This month includes updates on safe use of council offices, recent changes to Part 36 Offers and leading through change.
Welcome to our Public Matters Newsletter.
This month we have:
The Government's Covid-19: Guidance for the Safe Use of Council Buildings was updated at the end of March.
Athina summarises the various guidance and legislation local authorities should review.
Mia explains the new new Civil Procedure Rule 36.5(5), which has been implemented to clarify the issue of interest after the expiry of Part 36 offers.
For many local authorities, the Government’s White Paper on local government reorganisation brings a lot of uncertainty.
Iain Blatherwick, our previous Managing Partner, shares his experience of leading through change, uncertainty and focusing on your organisation's needs.
Law firm Browne Jacobson has collaborated with Wiltshire Council and Christ Church Business School on the launch event of The Council Company Best Practice and Innovation Network, a platform which brings together academic experts and senior local authority leaders, allowing them to share best practice in relation to council companies.
In the Autumn Statement delivered on 17 November, rises to the National Living Wage and National Minimum Wage rates were announced, to take effect from 1 April 2023:
Announced in September but scrapped on 17 November the investment zone proposals were very short lived. The proposal has now morphed into the proposal for a smaller number of clustered zones earmarked for investment.
Settlement agreements are commonplace in an employment context and are ordinarily used to provide the parties to the agreement with certainty following the conclusion of an employment relationship. There are already restrictions on the extent to which personal injury claims can be settled by a settlement agreement. There have also been numerous consultations about the use of non-disclosure agreements and confidentiality clauses, particularly where allegations of sexual harassment and discrimination have been raised. In any event, it is clear that settlement agreements should not be used to prevent an employee from raising a protected disclosure.
On 2 November 2022, the Supreme Court handed down its judgment in the much awaiting case of Hillside Parks Ltd v Snowdonia National Park Authority  UKSC 30. The Court’s judgment suggests that the long established practice of using drop-in applications is in fact much more restricted than previously thought. This judgment therefore has significant implications for both the developers and local planning authorities.
In ‘failure to remove’ claims, the claimant alleges abuse in the family home and asserts that the local authority should have known about the abuse and/or that they should have removed the claimant from the family home and into care earlier.
Across the UK, homelessness is an urgent crisis, and one that is set to grow amid the rising cost of living. Local authorities are at the forefront of responding to this crisis, but with a lack of properties that are suitable for social housing across the UK, vulnerable individuals and families are often housed in temporary accommodation.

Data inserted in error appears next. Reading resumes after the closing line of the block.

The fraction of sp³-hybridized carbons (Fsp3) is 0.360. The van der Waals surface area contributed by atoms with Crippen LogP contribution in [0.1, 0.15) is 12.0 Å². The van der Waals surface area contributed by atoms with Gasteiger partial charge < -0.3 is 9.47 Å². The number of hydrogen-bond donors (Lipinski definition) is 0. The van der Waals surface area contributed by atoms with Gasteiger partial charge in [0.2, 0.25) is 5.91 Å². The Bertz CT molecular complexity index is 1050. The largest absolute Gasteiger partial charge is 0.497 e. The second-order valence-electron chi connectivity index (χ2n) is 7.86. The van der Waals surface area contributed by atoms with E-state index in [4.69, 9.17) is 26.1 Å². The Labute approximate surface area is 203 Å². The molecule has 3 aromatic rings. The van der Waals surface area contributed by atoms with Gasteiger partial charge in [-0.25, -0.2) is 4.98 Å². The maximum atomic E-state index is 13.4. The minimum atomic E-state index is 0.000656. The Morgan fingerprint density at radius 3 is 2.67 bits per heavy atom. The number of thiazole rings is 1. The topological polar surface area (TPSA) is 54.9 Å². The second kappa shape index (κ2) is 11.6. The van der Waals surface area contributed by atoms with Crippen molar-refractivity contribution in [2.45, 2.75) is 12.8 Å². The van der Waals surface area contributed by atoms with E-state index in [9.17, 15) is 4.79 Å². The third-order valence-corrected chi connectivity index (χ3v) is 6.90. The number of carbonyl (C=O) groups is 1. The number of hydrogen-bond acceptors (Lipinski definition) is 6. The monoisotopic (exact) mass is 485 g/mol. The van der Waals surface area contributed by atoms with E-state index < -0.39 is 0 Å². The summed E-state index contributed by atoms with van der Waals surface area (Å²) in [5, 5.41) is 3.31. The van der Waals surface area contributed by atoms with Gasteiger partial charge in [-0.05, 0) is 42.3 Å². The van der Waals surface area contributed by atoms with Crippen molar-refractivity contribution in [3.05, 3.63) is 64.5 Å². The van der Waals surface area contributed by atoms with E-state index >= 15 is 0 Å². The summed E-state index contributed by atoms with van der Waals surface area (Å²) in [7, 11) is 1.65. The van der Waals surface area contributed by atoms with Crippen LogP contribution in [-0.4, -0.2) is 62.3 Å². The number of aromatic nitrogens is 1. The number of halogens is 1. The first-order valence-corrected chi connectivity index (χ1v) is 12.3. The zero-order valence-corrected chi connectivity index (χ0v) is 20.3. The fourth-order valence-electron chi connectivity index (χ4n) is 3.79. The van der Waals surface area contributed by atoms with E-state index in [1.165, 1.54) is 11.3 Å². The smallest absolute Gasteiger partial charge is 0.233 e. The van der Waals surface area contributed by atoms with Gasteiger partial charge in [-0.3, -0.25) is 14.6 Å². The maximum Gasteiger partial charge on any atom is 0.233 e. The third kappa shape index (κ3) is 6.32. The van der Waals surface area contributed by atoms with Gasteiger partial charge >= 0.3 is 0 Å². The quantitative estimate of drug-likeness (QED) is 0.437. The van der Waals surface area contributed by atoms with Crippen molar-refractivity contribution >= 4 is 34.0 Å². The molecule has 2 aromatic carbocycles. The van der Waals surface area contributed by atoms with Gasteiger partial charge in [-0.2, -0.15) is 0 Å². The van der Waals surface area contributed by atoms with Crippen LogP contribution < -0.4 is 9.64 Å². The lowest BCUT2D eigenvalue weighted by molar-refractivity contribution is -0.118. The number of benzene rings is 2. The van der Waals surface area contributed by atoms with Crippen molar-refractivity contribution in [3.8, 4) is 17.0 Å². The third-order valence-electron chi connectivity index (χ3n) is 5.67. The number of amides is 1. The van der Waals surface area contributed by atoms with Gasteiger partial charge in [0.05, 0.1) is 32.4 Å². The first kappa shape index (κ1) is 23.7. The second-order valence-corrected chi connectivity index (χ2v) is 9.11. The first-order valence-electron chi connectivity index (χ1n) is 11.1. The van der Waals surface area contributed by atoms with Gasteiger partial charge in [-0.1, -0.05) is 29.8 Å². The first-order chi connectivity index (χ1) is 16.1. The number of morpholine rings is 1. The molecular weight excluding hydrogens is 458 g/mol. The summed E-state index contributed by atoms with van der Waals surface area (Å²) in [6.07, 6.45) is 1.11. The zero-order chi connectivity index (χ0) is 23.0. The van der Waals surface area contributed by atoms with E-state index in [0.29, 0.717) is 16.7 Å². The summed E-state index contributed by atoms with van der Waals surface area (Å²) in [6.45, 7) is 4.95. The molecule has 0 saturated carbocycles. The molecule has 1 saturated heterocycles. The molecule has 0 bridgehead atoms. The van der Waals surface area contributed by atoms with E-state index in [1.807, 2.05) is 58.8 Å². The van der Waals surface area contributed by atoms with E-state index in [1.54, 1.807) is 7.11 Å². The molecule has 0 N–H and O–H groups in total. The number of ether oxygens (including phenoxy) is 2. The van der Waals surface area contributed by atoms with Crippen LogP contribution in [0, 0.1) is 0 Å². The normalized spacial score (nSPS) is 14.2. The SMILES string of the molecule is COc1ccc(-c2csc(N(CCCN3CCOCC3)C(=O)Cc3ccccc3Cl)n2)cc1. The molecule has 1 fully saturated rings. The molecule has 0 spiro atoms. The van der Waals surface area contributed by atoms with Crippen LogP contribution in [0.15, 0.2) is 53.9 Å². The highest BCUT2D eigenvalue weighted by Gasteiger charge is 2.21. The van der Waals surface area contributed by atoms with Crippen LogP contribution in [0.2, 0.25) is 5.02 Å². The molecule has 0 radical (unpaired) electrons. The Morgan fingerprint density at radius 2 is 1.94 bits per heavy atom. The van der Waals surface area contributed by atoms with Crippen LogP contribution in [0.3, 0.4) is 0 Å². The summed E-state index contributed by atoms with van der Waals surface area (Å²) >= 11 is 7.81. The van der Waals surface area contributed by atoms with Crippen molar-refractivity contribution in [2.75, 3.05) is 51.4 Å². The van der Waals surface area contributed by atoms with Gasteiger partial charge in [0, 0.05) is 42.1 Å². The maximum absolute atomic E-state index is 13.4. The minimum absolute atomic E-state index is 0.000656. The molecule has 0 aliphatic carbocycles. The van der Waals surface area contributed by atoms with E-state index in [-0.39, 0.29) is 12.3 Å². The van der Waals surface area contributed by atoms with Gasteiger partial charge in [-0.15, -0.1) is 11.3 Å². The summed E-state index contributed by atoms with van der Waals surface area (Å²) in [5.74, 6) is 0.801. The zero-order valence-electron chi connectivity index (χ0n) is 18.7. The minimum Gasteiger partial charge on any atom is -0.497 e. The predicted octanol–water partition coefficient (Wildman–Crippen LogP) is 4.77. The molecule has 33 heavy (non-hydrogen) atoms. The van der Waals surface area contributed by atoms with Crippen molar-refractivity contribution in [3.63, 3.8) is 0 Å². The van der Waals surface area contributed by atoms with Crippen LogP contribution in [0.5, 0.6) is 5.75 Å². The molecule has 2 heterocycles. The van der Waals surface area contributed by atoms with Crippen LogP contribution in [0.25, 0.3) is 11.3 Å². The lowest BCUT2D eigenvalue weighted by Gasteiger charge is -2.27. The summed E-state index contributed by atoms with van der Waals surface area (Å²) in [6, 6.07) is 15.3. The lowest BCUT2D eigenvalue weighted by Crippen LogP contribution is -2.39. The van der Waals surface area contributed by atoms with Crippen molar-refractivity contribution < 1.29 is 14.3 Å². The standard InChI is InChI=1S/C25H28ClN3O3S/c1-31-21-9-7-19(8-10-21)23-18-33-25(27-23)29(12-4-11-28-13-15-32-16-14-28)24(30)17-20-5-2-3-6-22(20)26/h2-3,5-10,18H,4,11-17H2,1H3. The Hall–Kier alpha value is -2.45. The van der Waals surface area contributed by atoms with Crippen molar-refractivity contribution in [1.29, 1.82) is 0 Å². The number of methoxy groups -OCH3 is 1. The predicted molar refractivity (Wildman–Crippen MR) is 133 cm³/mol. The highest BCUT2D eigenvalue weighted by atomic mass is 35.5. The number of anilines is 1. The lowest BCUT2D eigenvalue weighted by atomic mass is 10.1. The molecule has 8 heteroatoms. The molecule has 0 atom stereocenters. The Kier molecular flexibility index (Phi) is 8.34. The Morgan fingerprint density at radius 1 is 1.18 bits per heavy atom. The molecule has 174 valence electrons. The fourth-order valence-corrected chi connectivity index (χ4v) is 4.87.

Settlement agreements in an employment context are ordinarily used to provide both parties with certainty following the conclusion of an employment relationship – but what happens when there is alleged discrimination after entering into a settlement agreement?
Updates include UK Shared Prosperity Fund, contracts, Subsidy Control Bill, data controller liability, Government Covid-19 procurement and Highway Code revisions.
The complex and rather nebulous transitional subsidy control regime set out in the UK-EU Trade and Co-operation Agreement and the UK’s wider international commitments has made it difficult for public authorities and those working with them to proceed with certainty where subsidies are involved.
Investment zones have been introduced by the Conservative party to get the United Kingdom (UK) ‘working, building and growing’. They are to be designated sites which provide time-limited tax incentives, streamlined planning rules and wider support for local growth to encourage investment and accelerate the development of housing and infrastructure that the UK needs to drive economic growth. Processes and requirements that slow down development will be stripped back with the intention of attracting new investment.
Created at the end of the Brexit transition period, Retained EU Law is a category of domestic law that consists of EU-derived legislation retained in our domestic legal framework by the European Union (Withdrawal) Act 2018. This was never intended to be a permanent arrangement as parliament promised to deal with retained EU law through the Retained EU Law (Revocation and Reform) Bill (the “Bill”).
It is clear that the digital landscape, often termed cyberspace, is a man-made environment, in which human behaviour dominates and where technology both influences and aids our role in it — through the internet, telecoms and networked computer systems, which are often interdependent. The extent to which any organisation is potentially vulnerable to cyber-attack depends on how well these elements are aligned.
Three months on from the commencement of the new statutory Integrated Care Systems (ICS) Anja Beriro and Gerrard Hanratty reflect on the main themes and issues that have come from the new relationship between local government and health.